Vote to Preserve a Park

FRIDAY, JULY 1, 2016

Twenty national historic sites and structures are in the running to receive $2 million in grants for preservation and restoration projects.

The sites competing in the 2016 Partners in Preservation: National Parks campaign—organized by American Express and the National Trust for Historic Preservation—include pioneer cabins, watchtowers and scenic overlooks located in national parks from Alaska to Puerto Rico.

A list of the sites appears below.

Voting Ends July 5

The grant recipients will be determined by popular vote. You can vote for your favorite parks through July 5 on, the online portal hosted by National Geographic, the campaign’s official media partner. By voting daily, supporters can also enter a sweepstakes for a chance to win a trip to Yellowstone National Park sponsored by National Geographic.

The national parks’ sites with the most votes at the end of the voting period will be awarded grants for historic restoration projects.


The Alcatraz Guardhouse and Sally Port were constructed in 1857. Rehabilitation work on Alcatraz Island is challenging, as contractors must ferry building supplies and ship over their own water source to the island, according to park officials.

The public is also invited to share their national park experiences on social media and celebrate these sites using #VoteYourPark and tagging @savingplaces on Instagram and Twitter posts.

Sites with Stories

"Since the inception of our national park system a century ago, the parks’ cultural resources have been central to the visitor experience and telling the full story of our nation’s diverse history," said Stephanie Meeks, president and CEO, The National Trust for Historic Preservation.

"Today, two-thirds of our more than 400 national parks are dedicated to cultural and historic significance."

While the Partners in Preservation: National Parks program has been established for a decade, this is the group’s first public campaign.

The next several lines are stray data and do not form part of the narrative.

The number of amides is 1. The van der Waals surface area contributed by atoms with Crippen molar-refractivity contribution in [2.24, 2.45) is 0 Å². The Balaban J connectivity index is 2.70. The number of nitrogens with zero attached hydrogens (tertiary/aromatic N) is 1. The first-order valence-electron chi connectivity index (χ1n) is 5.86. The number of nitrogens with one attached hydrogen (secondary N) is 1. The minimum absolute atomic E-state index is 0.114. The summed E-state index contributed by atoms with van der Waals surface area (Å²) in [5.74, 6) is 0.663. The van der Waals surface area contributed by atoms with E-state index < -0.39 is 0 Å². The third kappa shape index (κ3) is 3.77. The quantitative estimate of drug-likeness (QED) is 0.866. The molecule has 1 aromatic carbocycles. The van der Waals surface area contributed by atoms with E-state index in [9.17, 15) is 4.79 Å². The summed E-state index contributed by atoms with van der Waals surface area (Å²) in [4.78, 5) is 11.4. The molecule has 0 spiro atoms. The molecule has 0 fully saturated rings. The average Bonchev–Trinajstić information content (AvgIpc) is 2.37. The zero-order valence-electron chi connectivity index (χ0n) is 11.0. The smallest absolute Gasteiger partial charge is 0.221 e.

The Contenders

The national sites and structures vying for the preservation funds are listed below, along with brief descriptions.

  • Denali National Park | Denali Park, AK
    Superintendent’s Office: The rustic, former superintendent’s office represents Alaska’s adventurous, pioneering and resourceful spirit.
  • Everglades National Park | Homestead, FL
    Flamingo Visitor Center: The visitor center is a distinctive example of Park Service Modern architecture and the Mission 66 building program that transformed America’s national parks in the 1950s and 1960s.
  • Grand Canyon National Park | Grand Canyon, AZ
    Desert View Watchtower: The site features historically-significant American Indian murals and offers expansive views of one of the country’s most iconic vistas.
  • Great Smoky Mountains National Park | Tennessee and North Carolina
    Clingmans Dome Observation Tower: Built in 1959, as part of the Mission 66 program, the tower is the highest point in the park, offering visitors the best views of the Great Smoky Mountains.
  • Golden Gate National Recreation Area | San Francisco
    Alcatraz Guardhouse and Sally Port: Built in 1857, the site was the first permanent U.S. defensive facility in San Francisco Bay and military prison in the country.
  • Governors Island National Monument | New York
    Fort Jay Tropheìe D’Armes: Designed in 1796, Fort Jay’s arch served as the entrance to an active military fortification for 199 years and is topped by the earliest domestically carved military sculpture in the nation.
  • Jefferson National Expansion Memorial | St. Louis